Anthony Williams was PA to Dr. Carlton West, an orthopedic surgeon, in Michael Reese Medical Center. A patient, G.J., was operated upon and both Dr. West and Anthony failed to review G.J.’s medical history of deep vein thrombosis. They therefore failed to order anticoagulant therapy in time and G.J. ultimately died.
The jury of the Circuit Court in Cook County awarded $7 million in damages before Judge James Flannery. G.J.’s death was considered a wrongful death caused by medical malpractice and the doctor, his PA and the hospital had to pay the damages.
There are many malpractice suits filed against doctors and physician assistants every year. It is also not necessary that the physician assistant makes a mistake to become liable. Anything can go wrong in the healthcare industry and all it takes is one simple and inconsequential lawsuit to put an end to a physician assistant’s career – unless he or she is appropriately covered by medical professional liability insurance.
The physician assistant profession is one of the fastest growing professions in America. Moreover, many states are giving more duties and responsibilities to physician assistants because they’d like to keep the healthcare costs down. Given this scenario, it is absolutely certain that medical malpractice suits against physician assistants will continue to rise. The AAPA (American Academy of Physician Assistants) estimates that there will be 141,000 clinically practicing physician assistants in USA by 2020. There is no doubt that all practicing physician assistants are at an increased risk of being named in malpractice suits.
PAs are liable even when they are covered under their employer’s policies
Even though physician assistants are dependent healthcare practitioner, they are always at risk of individual liability. According to the law, every healthcare professional is responsible for his/her own actions.
Many PAs figure that they are safe if they are covered under their employer’s insurance program. But, that’s a wrong assumption. PAs are not fully covered under such employer insurance programs – they can still be held individually liable for their own negligence and may have to pay the full or part of a plaintiff’s settlement.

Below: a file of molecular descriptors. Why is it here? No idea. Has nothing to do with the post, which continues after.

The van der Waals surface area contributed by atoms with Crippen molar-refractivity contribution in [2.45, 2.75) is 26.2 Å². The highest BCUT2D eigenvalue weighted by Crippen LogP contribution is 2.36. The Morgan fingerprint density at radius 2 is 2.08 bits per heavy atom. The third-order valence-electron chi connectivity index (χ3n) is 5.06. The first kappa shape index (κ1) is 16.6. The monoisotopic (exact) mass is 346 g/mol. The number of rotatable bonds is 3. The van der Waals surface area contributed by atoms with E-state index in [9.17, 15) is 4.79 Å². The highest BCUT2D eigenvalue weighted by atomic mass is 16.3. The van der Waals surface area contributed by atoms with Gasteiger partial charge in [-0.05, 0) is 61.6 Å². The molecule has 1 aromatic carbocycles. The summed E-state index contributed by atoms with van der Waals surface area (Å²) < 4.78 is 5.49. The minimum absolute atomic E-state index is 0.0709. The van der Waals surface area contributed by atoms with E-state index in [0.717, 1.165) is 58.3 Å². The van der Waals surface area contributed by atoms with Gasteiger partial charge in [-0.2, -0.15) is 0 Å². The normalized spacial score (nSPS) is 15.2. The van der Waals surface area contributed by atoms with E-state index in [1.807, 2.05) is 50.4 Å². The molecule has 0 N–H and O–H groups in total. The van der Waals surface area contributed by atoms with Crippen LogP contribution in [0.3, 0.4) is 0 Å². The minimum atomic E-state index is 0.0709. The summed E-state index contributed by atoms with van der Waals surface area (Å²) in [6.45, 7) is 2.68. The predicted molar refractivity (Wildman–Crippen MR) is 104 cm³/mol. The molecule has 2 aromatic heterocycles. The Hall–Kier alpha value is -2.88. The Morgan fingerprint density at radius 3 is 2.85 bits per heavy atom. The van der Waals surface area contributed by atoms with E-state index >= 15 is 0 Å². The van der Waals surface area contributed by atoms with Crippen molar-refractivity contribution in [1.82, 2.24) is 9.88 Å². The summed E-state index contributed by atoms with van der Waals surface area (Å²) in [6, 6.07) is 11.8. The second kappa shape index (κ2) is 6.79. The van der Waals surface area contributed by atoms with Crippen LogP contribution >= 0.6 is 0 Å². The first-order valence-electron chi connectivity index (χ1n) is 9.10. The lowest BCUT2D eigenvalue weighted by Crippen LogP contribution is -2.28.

Types of Medical Malpractice Insurance Covers
Every hospital that employs healthcare professionals buys malpractice insurance that covers the hospital and its medical staff. However, this coverage is not sufficient. Physician assistants must buy their own malpractice insurance individually or under a group plan from a commercial insurance company. They must also carefully choose their liability limits.
There are two types of malpractice insurance – “occurrence” and “claims-made.” Occurrence insurance covers malpractice incidents that happen during the policy’s period. Even if the incident is reported much later, it will be admitted so long the incident happened when the policy was in force. However, this form of insurance has become rare because of the uncertainties surrounding malpractice suits. The “claims-made” type of insurance has taken over.
In the “claims-made” type of insurance, all malpractice incidents that happen in the policy period must be reported to the insurance company when the policy is active. If the policy is terminated and the incident goes unreported, the company will not provide any insurance cover. Physician assistants who want coverage for claims that are reported after policy termination must buy another policy, which is called Extended Reporting Endorsement. Physician assistants who change their insurance companies (to lower their premiums or for any other reason), can buy “prior acts” insurance to cover incidents that have occurred but are not reported.
Malpractice Insurance premiums for Physician Assistants
Physician assistants must choose a malpractice policy based on their duties and responsibilities, practice location and risk levels. A physician assistant’s duties and responsibilities are classified into three categories – Class A, B and C:
- Class A physician assistants are those who assist in the diagnostic management of patients.
- Class B physician assistants are those who assist in general surgeries, obstetrics (prenatal or postnatal care), trauma, emergency procedures (up to 10 hours per week), and anesthesiology.
- Class C physician assistants are those who assist in orthopedic, obstetrics & gynecology, cardiovascular, neurology, thoracic, plastic surgeries, obstetrics (delivery room), trauma, emergency procedures (more than 10 hours per week) or cardiac catheterization.
Physician assistants must buy adequate additional insurance if they assist in potentially risky medical procedures like cardiovascular surgeries. Physician assistants who assist in routine and safer procedures like diagnostic management can choose a lower limit. If the number of malpractice suits is on the rise in the state, then the physician assistant must choose a higher limit.
Medical malpractice insurance protects a physician assistant’s career and finances. To eliminate even the slightest risk, every PA must buy adequate malpractice insurance even though they are covered under their employer’s policy.